Admiralty law applies to all torts and contracts that occur on the high seas or navigable waters in and around Michigan. The high seas are all of the parts of salt water around the world that are not part of internal state waters or territorial sea waters. Navigable waters include lakes, rivers, streams, and other bodies of water. If you are injured or suffer harm from a breach of contract that occurs in navigable waters, you should retain the experienced Grand Rapids and Traverse City admiralty lawyers at the Neumann Law Group. Our principal, Kelly Neumann, is an award-winning trial attorney. We also can assist you if you need a maritime lawyer to handle related issues.Admiralty Law
Under the U.S. Constitution, federal courts have jurisdiction over certain admiralty matters. When a tort claim (social wrong) is at issue, the claim needs to have a maritime locality as well as a connection to maritime activity. The Admiralty Extension Act also gives federal courts jurisdiction in admiralty law matters in cases of damage or injury caused by a vessel in navigable waters, even if the damage or injury is done or completed on land. In other words, admiralty law may apply even in instances in which you suffer injuries while on land, but the cause of the accident was the provision of alcohol on a vessel. For example, if a driver drinks too much alcohol on a casino boat on a lake and then gets off and gets into a drunk driving accident, admiralty law may apply, and a federal court may have jurisdiction.
However, you are not restricted to federal court in an admiralty law claim arising out of personal injuries or wrongful death. State courts, such as Michigan state courts, may have concurrent jurisdiction to hear an admiralty law case under the savings to suitors clause. In some cases, it may be preferable for you to proceed in state court. This means that the state court will need to apply substantive federal maritime law while following Michigan procedures. Our admiralty attorneys can advise Traverse City and Grand Rapids residents on which court would be more appropriate in their situation.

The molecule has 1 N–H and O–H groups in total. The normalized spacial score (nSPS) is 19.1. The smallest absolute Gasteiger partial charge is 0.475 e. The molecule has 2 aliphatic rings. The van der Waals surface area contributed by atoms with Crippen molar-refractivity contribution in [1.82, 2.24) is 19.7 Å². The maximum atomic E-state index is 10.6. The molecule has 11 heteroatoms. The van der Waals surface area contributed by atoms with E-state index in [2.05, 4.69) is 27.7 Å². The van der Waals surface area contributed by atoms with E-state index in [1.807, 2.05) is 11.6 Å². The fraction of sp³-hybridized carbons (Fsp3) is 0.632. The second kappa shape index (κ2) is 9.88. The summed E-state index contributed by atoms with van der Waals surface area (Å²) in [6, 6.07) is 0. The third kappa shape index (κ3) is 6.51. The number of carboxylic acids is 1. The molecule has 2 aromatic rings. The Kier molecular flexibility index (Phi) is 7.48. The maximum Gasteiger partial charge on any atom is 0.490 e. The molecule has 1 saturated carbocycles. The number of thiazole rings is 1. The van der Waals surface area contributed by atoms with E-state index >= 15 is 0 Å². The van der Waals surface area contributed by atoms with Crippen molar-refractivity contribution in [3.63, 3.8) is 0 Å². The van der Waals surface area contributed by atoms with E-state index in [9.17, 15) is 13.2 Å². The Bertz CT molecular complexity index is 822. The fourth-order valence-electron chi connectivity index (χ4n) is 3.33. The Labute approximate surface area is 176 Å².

The defendant may try to remove the matter from state court to federal court. This is possible if there is a federal question involved in the personal injury or wrongful death matter—such as the interpretation of a federal statute. However, when a statute such as the Longshore and Harbor Workers' Compensation Act does not create a new remedy but simply acknowledges an existing right to recover damages under negligence law, it may not be possible for the defendant to get the case removed.
When seamen are not involved, wrongful deaths occurring on the "high seas" are treated differently from wrongful deaths that occur in local navigable waters. Deaths that happen on the high seas are covered by the Death on the High Seas Act, which allows you to recover damages for the death of a loved one that resulted from neglect, default, or a wrongful act. General maritime law will cover a lawsuit for wrongful death that occurs on local waters.Retain an Experienced Admiralty Lawyer in Grand Rapids or Traverse City
At the Neumann Law Group, our experienced Traverse City and Grand Rapids admiralty attorneys can help you pursue damages if you have been harmed on navigable waters. Our Michigan firm also represents people in Detroit, Lansing, Ann Arbor, Flint, Petoskey, Warren, Holland, Muskegon, Midland, Kalamazoo, Wyoming, and Saginaw, as well as communities throughout the Upper Peninsula. Contact the Neumann Law Group at 800-525-NEUMANN or via our online form to set up a free appointment. Our firm also is available for people who need an injury lawyer or representation in a wide range of other legal matters.